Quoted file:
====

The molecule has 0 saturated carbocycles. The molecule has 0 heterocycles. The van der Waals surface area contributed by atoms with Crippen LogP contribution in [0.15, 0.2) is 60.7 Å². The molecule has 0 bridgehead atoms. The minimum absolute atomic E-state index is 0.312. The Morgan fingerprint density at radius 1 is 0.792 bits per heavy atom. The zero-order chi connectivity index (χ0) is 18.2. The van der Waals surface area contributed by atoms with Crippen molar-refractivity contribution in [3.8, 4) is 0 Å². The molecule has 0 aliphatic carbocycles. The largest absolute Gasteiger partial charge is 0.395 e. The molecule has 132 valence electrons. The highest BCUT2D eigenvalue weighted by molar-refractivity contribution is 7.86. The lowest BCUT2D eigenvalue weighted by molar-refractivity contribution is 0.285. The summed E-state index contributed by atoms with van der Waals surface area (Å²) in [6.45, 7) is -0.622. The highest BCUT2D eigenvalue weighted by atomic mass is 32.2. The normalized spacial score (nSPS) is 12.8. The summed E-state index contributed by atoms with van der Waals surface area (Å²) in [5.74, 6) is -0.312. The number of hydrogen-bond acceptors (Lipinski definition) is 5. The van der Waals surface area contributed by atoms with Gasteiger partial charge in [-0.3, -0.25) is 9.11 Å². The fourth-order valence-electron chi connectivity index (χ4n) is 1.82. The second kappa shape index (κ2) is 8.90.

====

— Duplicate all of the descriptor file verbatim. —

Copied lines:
The molecule has 0 saturated carbocycles. The molecule has 0 heterocycles. The van der Waals surface area contributed by atoms with Crippen LogP contribution in [0.15, 0.2) is 60.7 Å². The molecule has 0 bridgehead atoms. The minimum absolute atomic E-state index is 0.312. The Morgan fingerprint density at radius 1 is 0.792 bits per heavy atom. The zero-order chi connectivity index (χ0) is 18.2. The van der Waals surface area contributed by atoms with Crippen molar-refractivity contribution in [3.8, 4) is 0 Å². The molecule has 0 aliphatic carbocycles. The largest absolute Gasteiger partial charge is 0.395 e. The molecule has 132 valence electrons. The highest BCUT2D eigenvalue weighted by molar-refractivity contribution is 7.86. The lowest BCUT2D eigenvalue weighted by molar-refractivity contribution is 0.285. The summed E-state index contributed by atoms with van der Waals surface area (Å²) in [6.45, 7) is -0.622. The highest BCUT2D eigenvalue weighted by atomic mass is 32.2. The normalized spacial score (nSPS) is 12.8. The summed E-state index contributed by atoms with van der Waals surface area (Å²) in [5.74, 6) is -0.312. The number of hydrogen-bond acceptors (Lipinski definition) is 5. The van der Waals surface area contributed by atoms with Gasteiger partial charge in [-0.3, -0.25) is 9.11 Å². The fourth-order valence-electron chi connectivity index (χ4n) is 1.82. The second kappa shape index (κ2) is 8.90.